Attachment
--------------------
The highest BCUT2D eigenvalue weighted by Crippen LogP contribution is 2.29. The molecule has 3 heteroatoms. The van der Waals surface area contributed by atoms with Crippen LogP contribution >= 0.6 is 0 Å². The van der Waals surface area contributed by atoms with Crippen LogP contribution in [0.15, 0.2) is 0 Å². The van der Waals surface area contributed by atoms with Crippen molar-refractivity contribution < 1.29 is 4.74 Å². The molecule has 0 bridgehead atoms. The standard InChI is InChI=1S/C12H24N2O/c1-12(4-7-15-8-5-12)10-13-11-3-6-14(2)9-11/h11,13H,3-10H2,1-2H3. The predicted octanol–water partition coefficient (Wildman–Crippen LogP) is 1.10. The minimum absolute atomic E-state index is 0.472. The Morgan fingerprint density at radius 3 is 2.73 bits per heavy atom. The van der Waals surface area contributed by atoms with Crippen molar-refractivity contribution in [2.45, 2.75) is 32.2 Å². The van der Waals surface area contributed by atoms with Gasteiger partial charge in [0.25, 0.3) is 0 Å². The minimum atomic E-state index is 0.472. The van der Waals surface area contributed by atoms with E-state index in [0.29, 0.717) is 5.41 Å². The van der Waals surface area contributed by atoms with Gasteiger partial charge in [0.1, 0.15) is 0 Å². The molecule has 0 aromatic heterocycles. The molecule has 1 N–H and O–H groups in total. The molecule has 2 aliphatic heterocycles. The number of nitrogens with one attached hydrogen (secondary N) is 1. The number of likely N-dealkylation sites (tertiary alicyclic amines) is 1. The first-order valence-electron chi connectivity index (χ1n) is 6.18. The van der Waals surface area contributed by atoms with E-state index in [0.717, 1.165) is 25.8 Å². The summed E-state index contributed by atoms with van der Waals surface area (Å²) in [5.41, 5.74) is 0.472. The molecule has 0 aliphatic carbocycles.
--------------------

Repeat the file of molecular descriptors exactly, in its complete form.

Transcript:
The highest BCUT2D eigenvalue weighted by Crippen LogP contribution is 2.29. The molecule has 3 heteroatoms. The van der Waals surface area contributed by atoms with Crippen LogP contribution >= 0.6 is 0 Å². The van der Waals surface area contributed by atoms with Crippen LogP contribution in [0.15, 0.2) is 0 Å². The van der Waals surface area contributed by atoms with Crippen molar-refractivity contribution < 1.29 is 4.74 Å². The molecule has 0 bridgehead atoms. The standard InChI is InChI=1S/C12H24N2O/c1-12(4-7-15-8-5-12)10-13-11-3-6-14(2)9-11/h11,13H,3-10H2,1-2H3. The predicted octanol–water partition coefficient (Wildman–Crippen LogP) is 1.10. The minimum absolute atomic E-state index is 0.472. The Morgan fingerprint density at radius 3 is 2.73 bits per heavy atom. The van der Waals surface area contributed by atoms with Crippen molar-refractivity contribution in [2.45, 2.75) is 32.2 Å². The van der Waals surface area contributed by atoms with Gasteiger partial charge in [0.25, 0.3) is 0 Å². The minimum atomic E-state index is 0.472. The van der Waals surface area contributed by atoms with E-state index in [0.29, 0.717) is 5.41 Å². The van der Waals surface area contributed by atoms with Gasteiger partial charge in [0.1, 0.15) is 0 Å². The molecule has 0 aromatic heterocycles. The molecule has 1 N–H and O–H groups in total. The molecule has 2 aliphatic heterocycles. The number of nitrogens with one attached hydrogen (secondary N) is 1. The number of likely N-dealkylation sites (tertiary alicyclic amines) is 1. The first-order valence-electron chi connectivity index (χ1n) is 6.18. The van der Waals surface area contributed by atoms with E-state index in [0.717, 1.165) is 25.8 Å². The summed E-state index contributed by atoms with van der Waals surface area (Å²) in [5.41, 5.74) is 0.472. The molecule has 0 aliphatic carbocycles.